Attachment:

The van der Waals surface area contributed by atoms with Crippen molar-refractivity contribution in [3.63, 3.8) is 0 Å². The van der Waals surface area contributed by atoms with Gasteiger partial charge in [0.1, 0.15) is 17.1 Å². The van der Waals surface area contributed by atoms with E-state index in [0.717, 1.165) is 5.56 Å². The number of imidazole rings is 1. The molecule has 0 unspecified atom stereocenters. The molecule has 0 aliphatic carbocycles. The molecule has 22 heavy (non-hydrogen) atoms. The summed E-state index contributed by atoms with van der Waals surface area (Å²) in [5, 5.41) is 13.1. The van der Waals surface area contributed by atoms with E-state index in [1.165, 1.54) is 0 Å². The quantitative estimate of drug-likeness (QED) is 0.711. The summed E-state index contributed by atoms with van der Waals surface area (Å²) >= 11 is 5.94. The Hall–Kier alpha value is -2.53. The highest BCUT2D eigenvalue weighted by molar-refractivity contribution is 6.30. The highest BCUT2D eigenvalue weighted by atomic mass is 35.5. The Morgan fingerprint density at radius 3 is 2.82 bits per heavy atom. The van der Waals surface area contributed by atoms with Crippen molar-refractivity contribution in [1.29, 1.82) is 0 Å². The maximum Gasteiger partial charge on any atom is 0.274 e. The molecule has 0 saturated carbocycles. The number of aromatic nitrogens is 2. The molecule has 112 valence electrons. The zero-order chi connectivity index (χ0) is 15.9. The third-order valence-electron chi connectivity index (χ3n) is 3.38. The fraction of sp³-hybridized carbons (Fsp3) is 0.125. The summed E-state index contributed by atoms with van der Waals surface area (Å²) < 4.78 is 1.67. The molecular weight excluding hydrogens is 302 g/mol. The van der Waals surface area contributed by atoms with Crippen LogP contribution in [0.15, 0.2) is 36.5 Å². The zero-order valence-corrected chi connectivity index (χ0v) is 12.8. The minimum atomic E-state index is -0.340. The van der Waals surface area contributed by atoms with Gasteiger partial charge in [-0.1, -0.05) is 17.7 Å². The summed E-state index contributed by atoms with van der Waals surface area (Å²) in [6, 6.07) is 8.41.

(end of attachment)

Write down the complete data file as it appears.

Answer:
The van der Waals surface area contributed by atoms with Crippen molar-refractivity contribution in [3.63, 3.8) is 0 Å². The van der Waals surface area contributed by atoms with Gasteiger partial charge in [0.1, 0.15) is 17.1 Å². The van der Waals surface area contributed by atoms with E-state index in [0.717, 1.165) is 5.56 Å². The number of imidazole rings is 1. The molecule has 0 unspecified atom stereocenters. The molecule has 0 aliphatic carbocycles. The molecule has 22 heavy (non-hydrogen) atoms. The summed E-state index contributed by atoms with van der Waals surface area (Å²) in [5, 5.41) is 13.1. The van der Waals surface area contributed by atoms with E-state index in [1.165, 1.54) is 0 Å². The quantitative estimate of drug-likeness (QED) is 0.711. The summed E-state index contributed by atoms with van der Waals surface area (Å²) >= 11 is 5.94. The Hall–Kier alpha value is -2.53. The highest BCUT2D eigenvalue weighted by molar-refractivity contribution is 6.30. The highest BCUT2D eigenvalue weighted by atomic mass is 35.5. The Morgan fingerprint density at radius 3 is 2.82 bits per heavy atom. The van der Waals surface area contributed by atoms with Crippen molar-refractivity contribution in [1.29, 1.82) is 0 Å². The maximum Gasteiger partial charge on any atom is 0.274 e. The molecule has 0 saturated carbocycles. The number of aromatic nitrogens is 2. The molecule has 112 valence electrons. The zero-order chi connectivity index (χ0) is 15.9. The third-order valence-electron chi connectivity index (χ3n) is 3.38. The fraction of sp³-hybridized carbons (Fsp3) is 0.125. The summed E-state index contributed by atoms with van der Waals surface area (Å²) < 4.78 is 1.67. The molecular weight excluding hydrogens is 302 g/mol. The van der Waals surface area contributed by atoms with Crippen LogP contribution in [0.15, 0.2) is 36.5 Å². The zero-order valence-corrected chi connectivity index (χ0v) is 12.8. The minimum atomic E-state index is -0.340. The van der Waals surface area contributed by atoms with Gasteiger partial charge in [-0.1, -0.05) is 17.7 Å². The summed E-state index contributed by atoms with van der Waals surface area (Å²) in [6, 6.07) is 8.41.